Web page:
Clare Miranda Moody (born 30 October 1965) is a British politician who was the Member of the European Parliament (MEP) for the South West England constituency, representing the Labour Party. She was elected in 2014.
|Member of the European Parliament|
for South West England
1 July 2014 – 1 July 2019
|Preceded by||Giles Chichester|
|Succeeded by||Martin Horwood|
|Born||30 October 1965|
Chipping Norton, Oxfordshire
|Occupation||Trade union official|
Early and working life
In the May 2014 elections for the European Parliament, she was elected as an MEP in South West England, being the lead candidate on the Labour list. On 1 July 2014, the start of her mandate, she was appointed a full member of the Parliament's Committee on Budgets.
Moody supported the Remain platform in the 2016 United Kingdom European Union membership referendum, and afterward argued against a United Kingdom invocation of Article 50 to start the EU withdrawal process in 2016 or 2017, in order to allow more negotiating time. In June 2016, she called for Labour Party leader Jeremy Corbyn to stand down as part of the 2016 leadership challenge.
Moody was vice-chair of European Parliament Subcommittee on Security and Defence, and a member of the Foreign Affairs, Women's Rights, and Industry, Research and Energy committees. Moody was co-chair of the Friends of Georgia Group in the European Parliament, and through the Foreign Affairs committee, Moody has worked on the EU-Georgia Association Agreement.
In March 2019, Moody voted in favour of the Directive on Copyright in the Digital Single Market despite strong concerns among experts that the legislation enforced censorship on EU internet users.
Moody lost her seat in the 2019 European Parliament election, where three Brexit Party and two Liberal Democrats candidates gained seats. Moody stated afterwards her loss was due to the Labour party stance on Brexit: "If [Labour] are to avoid having more results like last night we need to adopt a clear #Remain stance and fast."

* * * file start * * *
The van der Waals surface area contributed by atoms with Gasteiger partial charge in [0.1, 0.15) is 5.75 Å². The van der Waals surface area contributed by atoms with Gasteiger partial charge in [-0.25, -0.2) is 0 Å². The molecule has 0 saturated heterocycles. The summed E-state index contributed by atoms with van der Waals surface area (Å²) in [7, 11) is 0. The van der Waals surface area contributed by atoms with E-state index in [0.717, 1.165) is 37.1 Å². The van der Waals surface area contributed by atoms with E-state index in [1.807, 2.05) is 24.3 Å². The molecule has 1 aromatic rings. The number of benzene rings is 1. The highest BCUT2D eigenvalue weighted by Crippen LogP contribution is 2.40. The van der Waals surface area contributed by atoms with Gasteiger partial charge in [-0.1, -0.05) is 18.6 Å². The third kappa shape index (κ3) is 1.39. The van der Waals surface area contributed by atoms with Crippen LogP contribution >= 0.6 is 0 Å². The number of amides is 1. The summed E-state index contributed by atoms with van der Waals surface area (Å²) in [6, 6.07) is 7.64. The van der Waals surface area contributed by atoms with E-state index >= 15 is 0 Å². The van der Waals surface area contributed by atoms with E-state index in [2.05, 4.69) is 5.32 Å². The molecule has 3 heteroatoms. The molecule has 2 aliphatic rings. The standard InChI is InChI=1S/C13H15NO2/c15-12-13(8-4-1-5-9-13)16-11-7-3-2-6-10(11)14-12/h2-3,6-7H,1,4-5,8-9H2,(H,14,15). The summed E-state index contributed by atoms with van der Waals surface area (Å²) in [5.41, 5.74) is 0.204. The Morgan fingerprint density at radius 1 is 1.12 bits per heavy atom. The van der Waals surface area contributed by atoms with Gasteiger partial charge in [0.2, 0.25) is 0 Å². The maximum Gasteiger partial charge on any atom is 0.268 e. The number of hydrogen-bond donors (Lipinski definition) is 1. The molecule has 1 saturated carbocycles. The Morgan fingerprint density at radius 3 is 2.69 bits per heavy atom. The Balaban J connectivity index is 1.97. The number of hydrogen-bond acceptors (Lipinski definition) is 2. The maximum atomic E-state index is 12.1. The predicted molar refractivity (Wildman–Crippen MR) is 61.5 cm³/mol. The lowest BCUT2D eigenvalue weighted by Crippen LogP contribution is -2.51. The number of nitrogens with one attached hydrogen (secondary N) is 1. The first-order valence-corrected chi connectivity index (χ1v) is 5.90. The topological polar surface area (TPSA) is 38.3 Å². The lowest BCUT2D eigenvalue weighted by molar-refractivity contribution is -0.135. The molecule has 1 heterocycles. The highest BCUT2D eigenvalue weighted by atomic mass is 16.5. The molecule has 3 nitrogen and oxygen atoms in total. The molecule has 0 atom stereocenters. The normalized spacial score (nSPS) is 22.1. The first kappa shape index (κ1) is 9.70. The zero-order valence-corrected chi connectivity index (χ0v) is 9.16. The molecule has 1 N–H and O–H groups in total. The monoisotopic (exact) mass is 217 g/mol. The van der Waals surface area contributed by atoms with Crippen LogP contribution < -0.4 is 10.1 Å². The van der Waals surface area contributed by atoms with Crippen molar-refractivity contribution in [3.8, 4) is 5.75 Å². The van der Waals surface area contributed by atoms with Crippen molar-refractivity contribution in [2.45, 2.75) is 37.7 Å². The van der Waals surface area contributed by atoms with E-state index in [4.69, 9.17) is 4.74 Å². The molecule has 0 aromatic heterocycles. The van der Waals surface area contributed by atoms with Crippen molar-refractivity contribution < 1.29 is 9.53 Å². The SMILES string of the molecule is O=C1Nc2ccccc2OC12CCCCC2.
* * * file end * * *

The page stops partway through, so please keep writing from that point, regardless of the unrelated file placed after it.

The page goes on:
Other political activities
In 2017-19, Moody chaired the Labour Movement for Europe which campaigned for a public vote (as opposed to just a parliamentary vote) on the final Brexit deal.
- "Key dates ahead". European Parliament. 20 May 2017. Retrieved 28 May 2019.
- "Key dates ahead". BBC News Online. British Broadcasting Corporation. 22 May 2017. Retrieved 28 May 2019.
- "Clare MOODY". Europa. European Parliament. Retrieved 6 July 2014.
- Sarah O'Grady (22 March 2010). "Tory roots of Brown's aide Clare Moody". Daily Express. Retrieved 26 May 2014.
- "Contact us - Unite in the South West". Unite the Union. Retrieved 26 May 2014.
- "vote 2014 - South West". BBC. Retrieved 26 May 2014.
- "Should we stay in the EU? MEP Clare Moody will say 'yes' at a Taunton meeting". Somerset County Gazette. 2 February 2016. Retrieved 7 November 2016.
- "'Hard Brexit' will 'blow a hole' in the economy, warns Labour MEP". The Herald. Plymouth. 28 September 2016. Retrieved 7 November 2016.[permanent dead link]
- "South West MEP backs calls for Jeremy Corbyn to stand down". The Herald. Plymouth. 29 June 2016. Retrieved 7 November 2016.[permanent dead link]
- Moody, Clare (27 November 2018). "UK must remain a defence player". The Parliament Magazine. Dods. Retrieved 6 April 2019.
- "Clare Moody MEP". Labour in Europe. Retrieved 6 April 2019.
- Moody, Clare (29 January 2019). "With Salome Zurabishvili, Georgia leads the way, again". EURACTIV. Retrieved 6 April 2019.
- "MEP calls Georgia a star of the region for commitment to European values". Agenda.ge. 14 November 2018. Retrieved 6 April 2019.
- "EU votes for copyright law that would make internet a 'tool for control'". The Guardian. 20 June 2018. Retrieved 26 March 2019.
- Jenkins, Philippa (27 May 2019). "Former Labour MEP Clare Moody says 'voters have had enough' after losing her seat". CornwalLlive. Retrieved 15 June 2019.
- "Union boss throws hat in ring for police post". The Wiltshire Gazette and Herald. 1 June 2012. Retrieved 26 May 2014.
- "Wiltshire police and crime commissioner results". BBC. 16 November 2012. Retrieved 26 May 2014.